Nesbitt Memorial Library Journal, Volume 3, Number 2, May, 1993 Page: 55
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The Conflict Between
H. H. Moore and Sheriff Light Townsend
Concluding With the Story of the Rock
Which Triggered the Deaths of Four Men
by Bill Stein
The area south of Eagle Lake, known generally as the Eagle Lake bottom, was
probably the roughest and most dangerous part of Colorado County for about twenty
years beginning in the 1870s. Populated by tenant farmers and itinerant laborers, the
Eagle Lake bottom was the site of gun and knife fights seemingly every week. Some
of the quarrels involved whiskey or card games. Many were racially motivated. The most
brutal incident in the bottom since the Stafford War in 1876 occurred in the last week
of February 1888. Near Spanish Camp, a small settlement in northern Wharton County,
five blacks were killed. Their assailants trapped them in a building, saturated the ground
around it with kerosene, and set it on fire. As the people inside ran out to escape the
fire, they were shot down.
Much of the activity in the bottom centered around Frazar's Store. The name
"Frazar's Store" was used like the name of a town and meant not just the store itself,
but included Vineyard & Walker's, a combination grocery store and saloon across the
road. The stores were about six miles south of Eagle Lake. A group of "regulars" made
extensive use of the saloons in the two stores. One of the regulars at Frazar's Store,
and perhaps the most dangerous man in the entire county, was a professional wood
cutter named Henry Moore. Though Moore was certainly called Henry by his friends,
he was known to those who regarded him as a bully and a gunman only by his initials,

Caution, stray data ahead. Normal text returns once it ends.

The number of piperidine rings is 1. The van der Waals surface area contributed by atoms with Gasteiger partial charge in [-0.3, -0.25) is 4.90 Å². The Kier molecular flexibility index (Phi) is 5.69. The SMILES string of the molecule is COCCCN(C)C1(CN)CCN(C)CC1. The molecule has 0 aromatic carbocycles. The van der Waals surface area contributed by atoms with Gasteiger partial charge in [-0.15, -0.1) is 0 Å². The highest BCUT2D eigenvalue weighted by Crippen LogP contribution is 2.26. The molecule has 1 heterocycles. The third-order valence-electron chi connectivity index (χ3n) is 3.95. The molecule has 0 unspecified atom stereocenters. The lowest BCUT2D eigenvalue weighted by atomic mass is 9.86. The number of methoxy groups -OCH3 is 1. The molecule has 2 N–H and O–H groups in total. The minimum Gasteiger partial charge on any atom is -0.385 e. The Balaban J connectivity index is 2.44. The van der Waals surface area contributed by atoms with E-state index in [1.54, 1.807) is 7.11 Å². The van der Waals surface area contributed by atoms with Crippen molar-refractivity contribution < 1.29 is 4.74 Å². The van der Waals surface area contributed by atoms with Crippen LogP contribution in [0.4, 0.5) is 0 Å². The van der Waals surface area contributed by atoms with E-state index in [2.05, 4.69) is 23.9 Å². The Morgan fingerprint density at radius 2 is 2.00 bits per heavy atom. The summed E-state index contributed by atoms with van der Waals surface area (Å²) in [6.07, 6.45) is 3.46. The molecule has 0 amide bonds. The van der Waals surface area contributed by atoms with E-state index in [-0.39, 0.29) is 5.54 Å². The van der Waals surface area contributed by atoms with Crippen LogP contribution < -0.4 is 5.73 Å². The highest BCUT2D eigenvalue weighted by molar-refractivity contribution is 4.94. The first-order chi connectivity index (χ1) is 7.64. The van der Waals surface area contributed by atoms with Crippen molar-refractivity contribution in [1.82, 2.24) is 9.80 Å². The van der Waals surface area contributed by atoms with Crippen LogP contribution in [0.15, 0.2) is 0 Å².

H. H. Moore.
Moore had inaugurated his short but eventful career of gunplay and murder
on February 28, 1888, killing a man named Frank Ricord because, he later claimed,
Ricord had insulted his wife. That defense would prove to be good enough for the courts,
for at his trial three years later, in March 1891, he would be acquitted. In the meantime,
he continued his violent activities. He was at Frazar's Store again when, less than a
month after his first known gun battle, he got into his second.
It was Saturday, March 24, 1888. Most of the farmers in the area did their
trading on Saturday, and this Saturday was no different. The stores were buzzing with
activity. There were many black farmers at Frazar's that day, among them Jack Williams,
Davis Green, and Dennis Winslow. About six o'clock that evening, Green got drunk and
started a quarrel with Williams, who was his brother-in-law. He struck Williams in the
face before stepping over to his horse, which was tied to a tree near the saloon, and
slipping his Winchester out of the saddle. Waving the rifle at Williams, he called out,
"Goddamn you, if you come any further I will kill you."
Williams stopped, but replied, "Davis, you would not shoot me, would you?"
Green mounted his horse, keeping his Winchester in front of him. Winslow's
son John, carrying a sack of flour that Green had bought, threw it into his hack, crawled
in, and implored him to leave. Getting no response, he set out for home with his father
riding horseback beside him.
Andy Mason, sitting on the porch, apparently now entered the dispute, for
Green leveled the gun at him and yelled, "Damn you, what have you got to do with it?"
Mason, riled but in a vulnerable position, wasted no time in letting Green know that were
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Nesbitt Memorial Library. Nesbitt Memorial Library Journal, Volume 3, Number 2, May, 1993, periodical, May 1993; Columbus, Texas. (texashistory.unt.edu/ark:/67531/metapth151388/m1/3/?q=nesbitt%20memorial%20library%20journal: accessed October 18, 2017), University of North Texas Libraries, The Portal to Texas History, texashistory.unt.edu; crediting Nesbitt Memorial Library.